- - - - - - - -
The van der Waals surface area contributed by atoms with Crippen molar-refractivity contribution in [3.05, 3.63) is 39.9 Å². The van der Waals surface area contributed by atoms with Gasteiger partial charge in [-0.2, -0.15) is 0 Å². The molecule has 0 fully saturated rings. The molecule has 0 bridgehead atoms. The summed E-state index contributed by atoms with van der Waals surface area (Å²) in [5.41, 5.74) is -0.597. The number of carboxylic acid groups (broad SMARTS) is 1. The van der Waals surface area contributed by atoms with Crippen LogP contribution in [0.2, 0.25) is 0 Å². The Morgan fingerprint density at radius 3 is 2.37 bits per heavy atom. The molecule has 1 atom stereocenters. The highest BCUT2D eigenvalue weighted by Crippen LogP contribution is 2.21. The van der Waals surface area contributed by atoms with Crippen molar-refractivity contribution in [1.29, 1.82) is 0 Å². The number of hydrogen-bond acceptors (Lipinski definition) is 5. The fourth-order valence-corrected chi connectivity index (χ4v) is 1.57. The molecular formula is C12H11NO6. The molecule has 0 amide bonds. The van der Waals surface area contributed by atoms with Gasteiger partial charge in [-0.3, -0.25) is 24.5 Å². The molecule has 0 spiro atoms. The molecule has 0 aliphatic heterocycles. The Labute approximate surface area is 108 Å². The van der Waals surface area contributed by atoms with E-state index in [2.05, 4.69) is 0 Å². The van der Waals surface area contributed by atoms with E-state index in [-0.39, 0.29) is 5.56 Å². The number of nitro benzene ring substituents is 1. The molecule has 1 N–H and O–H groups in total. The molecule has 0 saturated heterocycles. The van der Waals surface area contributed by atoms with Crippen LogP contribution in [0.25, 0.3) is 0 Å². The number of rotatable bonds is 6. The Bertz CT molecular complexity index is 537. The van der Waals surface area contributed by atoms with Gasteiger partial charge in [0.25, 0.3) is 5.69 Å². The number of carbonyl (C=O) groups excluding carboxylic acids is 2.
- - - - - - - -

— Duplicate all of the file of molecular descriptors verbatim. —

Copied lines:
The van der Waals surface area contributed by atoms with Crippen molar-refractivity contribution in [3.05, 3.63) is 39.9 Å². The van der Waals surface area contributed by atoms with Gasteiger partial charge in [-0.2, -0.15) is 0 Å². The molecule has 0 fully saturated rings. The molecule has 0 bridgehead atoms. The summed E-state index contributed by atoms with van der Waals surface area (Å²) in [5.41, 5.74) is -0.597. The number of carboxylic acid groups (broad SMARTS) is 1. The van der Waals surface area contributed by atoms with Crippen LogP contribution in [0.2, 0.25) is 0 Å². The Morgan fingerprint density at radius 3 is 2.37 bits per heavy atom. The molecule has 1 atom stereocenters. The highest BCUT2D eigenvalue weighted by Crippen LogP contribution is 2.21. The van der Waals surface area contributed by atoms with Crippen molar-refractivity contribution in [1.29, 1.82) is 0 Å². The number of hydrogen-bond acceptors (Lipinski definition) is 5. The fourth-order valence-corrected chi connectivity index (χ4v) is 1.57. The molecular formula is C12H11NO6. The molecule has 0 amide bonds. The van der Waals surface area contributed by atoms with Gasteiger partial charge in [-0.3, -0.25) is 24.5 Å². The molecule has 0 spiro atoms. The molecule has 0 aliphatic heterocycles. The Labute approximate surface area is 108 Å². The van der Waals surface area contributed by atoms with E-state index in [2.05, 4.69) is 0 Å². The van der Waals surface area contributed by atoms with E-state index in [-0.39, 0.29) is 5.56 Å². The number of nitro benzene ring substituents is 1. The molecule has 1 N–H and O–H groups in total. The molecule has 0 saturated heterocycles. The van der Waals surface area contributed by atoms with Crippen LogP contribution in [0.25, 0.3) is 0 Å². The number of rotatable bonds is 6. The Bertz CT molecular complexity index is 537. The van der Waals surface area contributed by atoms with Gasteiger partial charge in [0.25, 0.3) is 5.69 Å². The number of carbonyl (C=O) groups excluding carboxylic acids is 2.